The following documents are common in the sholarly publication process:
The Application - sometimes it is possible to reach applications for grants/funding or other financial support for different research projects. This might give you a hint on which new areas of interest are evolving within your subject field. See "Research and Project Databases" at the Information Monitoring page.
Conference papers/proceedings - along the way, the researcher may report results at conferences. The papers can be published both as:
Research reports - usually published by universities, research institutes, companies, organizations or government authorities to present their research. Usually these reports don't undergo the same quality control as scientific journal articles do, so the scientific weight might vary.
Journal articles - a common way for researchers to reach out with their findings and scientific work is to write an article for a journal in within their field. Usually scientific articles are published in journals that are refereed or peer reviewed. In short the peer review means that a group of peers read and evaluate the paper to determine if it merits publication in that journal [Read more]. Approximately 50% of conference papers get published as full journal articles within two years.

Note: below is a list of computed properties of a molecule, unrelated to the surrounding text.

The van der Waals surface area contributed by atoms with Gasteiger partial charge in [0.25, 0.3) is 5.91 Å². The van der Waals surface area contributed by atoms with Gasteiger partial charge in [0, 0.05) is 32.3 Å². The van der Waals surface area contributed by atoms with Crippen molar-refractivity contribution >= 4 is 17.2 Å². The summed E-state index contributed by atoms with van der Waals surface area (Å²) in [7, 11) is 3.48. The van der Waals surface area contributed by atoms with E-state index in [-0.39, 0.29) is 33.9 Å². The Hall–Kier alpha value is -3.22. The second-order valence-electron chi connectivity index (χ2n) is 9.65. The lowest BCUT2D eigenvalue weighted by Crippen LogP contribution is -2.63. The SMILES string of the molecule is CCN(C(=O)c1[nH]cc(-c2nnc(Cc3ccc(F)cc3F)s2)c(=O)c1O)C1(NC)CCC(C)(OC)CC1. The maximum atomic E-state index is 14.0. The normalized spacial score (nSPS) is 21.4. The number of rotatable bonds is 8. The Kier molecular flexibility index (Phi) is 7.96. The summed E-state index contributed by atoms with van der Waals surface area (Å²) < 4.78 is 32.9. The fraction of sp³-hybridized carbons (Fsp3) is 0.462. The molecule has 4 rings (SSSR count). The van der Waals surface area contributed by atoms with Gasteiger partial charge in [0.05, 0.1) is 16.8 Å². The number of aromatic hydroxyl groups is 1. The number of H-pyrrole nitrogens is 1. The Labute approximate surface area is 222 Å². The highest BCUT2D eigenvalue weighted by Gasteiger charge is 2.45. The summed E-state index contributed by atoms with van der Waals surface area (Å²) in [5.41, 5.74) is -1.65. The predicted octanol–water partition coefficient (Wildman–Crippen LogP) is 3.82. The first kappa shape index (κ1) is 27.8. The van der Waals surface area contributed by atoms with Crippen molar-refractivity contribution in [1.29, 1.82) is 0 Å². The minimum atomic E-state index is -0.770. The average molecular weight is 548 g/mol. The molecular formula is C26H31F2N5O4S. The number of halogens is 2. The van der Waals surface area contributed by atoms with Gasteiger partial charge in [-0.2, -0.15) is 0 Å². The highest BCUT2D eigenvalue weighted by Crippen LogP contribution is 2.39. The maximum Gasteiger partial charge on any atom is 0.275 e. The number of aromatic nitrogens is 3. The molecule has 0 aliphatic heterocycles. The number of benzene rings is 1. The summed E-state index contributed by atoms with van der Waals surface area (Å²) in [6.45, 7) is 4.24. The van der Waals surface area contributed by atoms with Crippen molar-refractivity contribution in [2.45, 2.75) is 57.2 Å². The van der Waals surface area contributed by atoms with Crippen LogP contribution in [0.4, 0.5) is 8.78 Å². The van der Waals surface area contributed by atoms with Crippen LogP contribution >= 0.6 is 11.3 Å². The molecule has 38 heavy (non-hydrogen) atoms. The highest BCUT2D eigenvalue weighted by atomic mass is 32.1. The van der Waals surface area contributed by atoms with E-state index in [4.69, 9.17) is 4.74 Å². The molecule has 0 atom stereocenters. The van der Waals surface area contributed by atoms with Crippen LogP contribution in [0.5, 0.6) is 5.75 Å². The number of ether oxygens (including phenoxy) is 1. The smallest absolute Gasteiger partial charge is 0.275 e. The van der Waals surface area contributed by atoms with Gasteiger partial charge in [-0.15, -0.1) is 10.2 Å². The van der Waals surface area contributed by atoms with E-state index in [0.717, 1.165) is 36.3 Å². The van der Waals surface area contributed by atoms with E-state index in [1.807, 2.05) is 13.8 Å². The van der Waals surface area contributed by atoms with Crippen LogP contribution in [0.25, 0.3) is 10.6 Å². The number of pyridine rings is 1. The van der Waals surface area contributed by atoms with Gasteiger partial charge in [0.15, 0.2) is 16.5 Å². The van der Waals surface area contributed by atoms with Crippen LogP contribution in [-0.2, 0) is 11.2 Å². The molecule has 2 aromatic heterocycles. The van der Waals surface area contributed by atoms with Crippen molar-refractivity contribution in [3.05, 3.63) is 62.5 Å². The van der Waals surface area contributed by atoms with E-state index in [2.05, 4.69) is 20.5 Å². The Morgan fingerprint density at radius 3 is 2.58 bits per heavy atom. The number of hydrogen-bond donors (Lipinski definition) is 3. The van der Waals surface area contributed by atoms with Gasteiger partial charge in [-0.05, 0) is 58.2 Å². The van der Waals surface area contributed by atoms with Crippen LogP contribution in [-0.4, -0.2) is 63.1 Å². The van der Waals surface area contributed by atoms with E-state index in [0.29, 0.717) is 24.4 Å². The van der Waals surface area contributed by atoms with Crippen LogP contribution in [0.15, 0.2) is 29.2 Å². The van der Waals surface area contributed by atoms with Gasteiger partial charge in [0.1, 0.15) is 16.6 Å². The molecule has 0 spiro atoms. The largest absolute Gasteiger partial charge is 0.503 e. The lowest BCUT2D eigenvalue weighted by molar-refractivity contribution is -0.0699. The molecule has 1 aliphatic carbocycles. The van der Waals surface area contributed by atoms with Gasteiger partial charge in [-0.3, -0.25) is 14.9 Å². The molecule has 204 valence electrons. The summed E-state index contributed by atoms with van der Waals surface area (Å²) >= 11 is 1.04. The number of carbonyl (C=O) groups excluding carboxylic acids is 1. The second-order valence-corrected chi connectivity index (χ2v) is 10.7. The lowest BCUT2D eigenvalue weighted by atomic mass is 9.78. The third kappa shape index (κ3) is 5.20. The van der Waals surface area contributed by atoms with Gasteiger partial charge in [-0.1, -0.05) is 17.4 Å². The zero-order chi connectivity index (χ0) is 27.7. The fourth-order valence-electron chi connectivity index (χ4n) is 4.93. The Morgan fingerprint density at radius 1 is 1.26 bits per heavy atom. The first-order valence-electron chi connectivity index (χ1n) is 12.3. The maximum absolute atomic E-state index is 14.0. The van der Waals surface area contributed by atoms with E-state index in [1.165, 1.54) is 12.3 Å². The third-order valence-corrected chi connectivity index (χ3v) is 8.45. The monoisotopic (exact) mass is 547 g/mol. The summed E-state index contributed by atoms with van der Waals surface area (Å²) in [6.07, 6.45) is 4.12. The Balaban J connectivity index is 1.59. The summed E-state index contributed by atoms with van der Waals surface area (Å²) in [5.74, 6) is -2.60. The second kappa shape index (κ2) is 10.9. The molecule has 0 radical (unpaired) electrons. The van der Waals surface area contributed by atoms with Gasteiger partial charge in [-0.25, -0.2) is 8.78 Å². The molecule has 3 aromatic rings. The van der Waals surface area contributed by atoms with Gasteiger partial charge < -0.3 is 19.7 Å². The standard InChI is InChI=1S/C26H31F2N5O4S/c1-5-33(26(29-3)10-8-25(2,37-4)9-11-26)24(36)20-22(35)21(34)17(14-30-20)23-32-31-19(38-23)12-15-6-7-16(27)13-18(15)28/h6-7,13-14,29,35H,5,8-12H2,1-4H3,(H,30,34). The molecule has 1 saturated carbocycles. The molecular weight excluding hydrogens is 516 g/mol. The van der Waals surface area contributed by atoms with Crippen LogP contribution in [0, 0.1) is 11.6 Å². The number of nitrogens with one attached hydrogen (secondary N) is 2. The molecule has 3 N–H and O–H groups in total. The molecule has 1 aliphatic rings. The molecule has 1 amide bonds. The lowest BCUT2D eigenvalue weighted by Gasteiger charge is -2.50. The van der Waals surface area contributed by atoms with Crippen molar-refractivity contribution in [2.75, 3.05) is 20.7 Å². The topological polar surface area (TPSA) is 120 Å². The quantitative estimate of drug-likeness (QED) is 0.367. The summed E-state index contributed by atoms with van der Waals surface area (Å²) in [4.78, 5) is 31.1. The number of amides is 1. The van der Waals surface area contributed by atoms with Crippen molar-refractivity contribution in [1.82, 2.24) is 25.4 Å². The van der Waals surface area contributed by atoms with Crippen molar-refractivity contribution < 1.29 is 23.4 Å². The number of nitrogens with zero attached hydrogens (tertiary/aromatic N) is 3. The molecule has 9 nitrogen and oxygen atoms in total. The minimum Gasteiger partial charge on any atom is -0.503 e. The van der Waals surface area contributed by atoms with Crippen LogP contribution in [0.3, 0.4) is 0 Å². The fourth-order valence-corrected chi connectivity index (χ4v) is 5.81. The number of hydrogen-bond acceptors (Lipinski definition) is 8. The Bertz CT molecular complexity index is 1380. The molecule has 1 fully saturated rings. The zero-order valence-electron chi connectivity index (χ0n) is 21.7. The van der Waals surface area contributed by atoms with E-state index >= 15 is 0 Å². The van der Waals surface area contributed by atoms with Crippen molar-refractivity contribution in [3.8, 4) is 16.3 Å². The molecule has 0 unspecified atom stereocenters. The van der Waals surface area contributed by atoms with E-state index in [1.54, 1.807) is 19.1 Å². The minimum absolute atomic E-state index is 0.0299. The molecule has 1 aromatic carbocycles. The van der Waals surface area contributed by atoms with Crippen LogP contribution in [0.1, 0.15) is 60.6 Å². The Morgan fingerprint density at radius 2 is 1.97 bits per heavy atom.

Books - researchers often publish books or chapters in books (anthologies) to communicate their research. The most common is the dissertation, which is the result of their work during their Ph D studies. At the Department of Politcial Science the dissertations are published in the series Lund Political Studies.
If you want current information it might be a good idea to consult publications that occur early in the publication process, such as for example conference proceedings or journal articles, since books take longer to publish.
Peabody Library, Vanderbilt University, provides a brief overview on what makes a scholarly periodical different from a popular periodical. (Created by Eli Moody, 2007)